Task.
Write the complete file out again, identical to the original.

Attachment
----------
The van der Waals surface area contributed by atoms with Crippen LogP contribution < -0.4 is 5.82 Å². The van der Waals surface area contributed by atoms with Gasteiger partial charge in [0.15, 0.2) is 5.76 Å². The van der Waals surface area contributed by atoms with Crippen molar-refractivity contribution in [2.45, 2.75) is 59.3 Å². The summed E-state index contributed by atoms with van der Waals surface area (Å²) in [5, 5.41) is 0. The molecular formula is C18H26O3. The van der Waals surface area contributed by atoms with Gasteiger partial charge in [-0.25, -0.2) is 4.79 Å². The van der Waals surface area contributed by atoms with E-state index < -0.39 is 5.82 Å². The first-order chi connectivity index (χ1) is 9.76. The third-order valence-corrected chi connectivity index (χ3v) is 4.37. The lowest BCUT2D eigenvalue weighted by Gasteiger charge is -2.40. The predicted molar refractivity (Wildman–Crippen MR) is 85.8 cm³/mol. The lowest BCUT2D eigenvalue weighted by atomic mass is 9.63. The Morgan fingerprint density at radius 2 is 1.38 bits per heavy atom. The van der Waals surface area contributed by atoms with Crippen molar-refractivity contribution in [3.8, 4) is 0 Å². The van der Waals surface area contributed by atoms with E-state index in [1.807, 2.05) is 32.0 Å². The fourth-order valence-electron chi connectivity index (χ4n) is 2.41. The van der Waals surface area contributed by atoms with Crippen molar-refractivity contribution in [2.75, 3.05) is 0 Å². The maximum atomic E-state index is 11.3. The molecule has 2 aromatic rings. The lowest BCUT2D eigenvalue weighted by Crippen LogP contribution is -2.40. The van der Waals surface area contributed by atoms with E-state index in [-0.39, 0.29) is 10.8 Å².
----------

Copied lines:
The van der Waals surface area contributed by atoms with Crippen LogP contribution < -0.4 is 5.82 Å². The van der Waals surface area contributed by atoms with Gasteiger partial charge in [0.15, 0.2) is 5.76 Å². The van der Waals surface area contributed by atoms with Crippen molar-refractivity contribution in [2.45, 2.75) is 59.3 Å². The summed E-state index contributed by atoms with van der Waals surface area (Å²) in [5, 5.41) is 0. The molecular formula is C18H26O3. The van der Waals surface area contributed by atoms with Gasteiger partial charge in [-0.25, -0.2) is 4.79 Å². The van der Waals surface area contributed by atoms with E-state index < -0.39 is 5.82 Å². The first-order chi connectivity index (χ1) is 9.76. The third-order valence-corrected chi connectivity index (χ3v) is 4.37. The lowest BCUT2D eigenvalue weighted by Gasteiger charge is -2.40. The predicted molar refractivity (Wildman–Crippen MR) is 85.8 cm³/mol. The lowest BCUT2D eigenvalue weighted by atomic mass is 9.63. The Morgan fingerprint density at radius 2 is 1.38 bits per heavy atom. The van der Waals surface area contributed by atoms with Crippen molar-refractivity contribution in [3.8, 4) is 0 Å². The van der Waals surface area contributed by atoms with E-state index in [1.807, 2.05) is 32.0 Å². The fourth-order valence-electron chi connectivity index (χ4n) is 2.41. The van der Waals surface area contributed by atoms with Crippen molar-refractivity contribution in [2.75, 3.05) is 0 Å². The maximum atomic E-state index is 11.3. The molecule has 2 aromatic rings. The lowest BCUT2D eigenvalue weighted by Crippen LogP contribution is -2.40. The van der Waals surface area contributed by atoms with E-state index in [-0.39, 0.29) is 10.8 Å².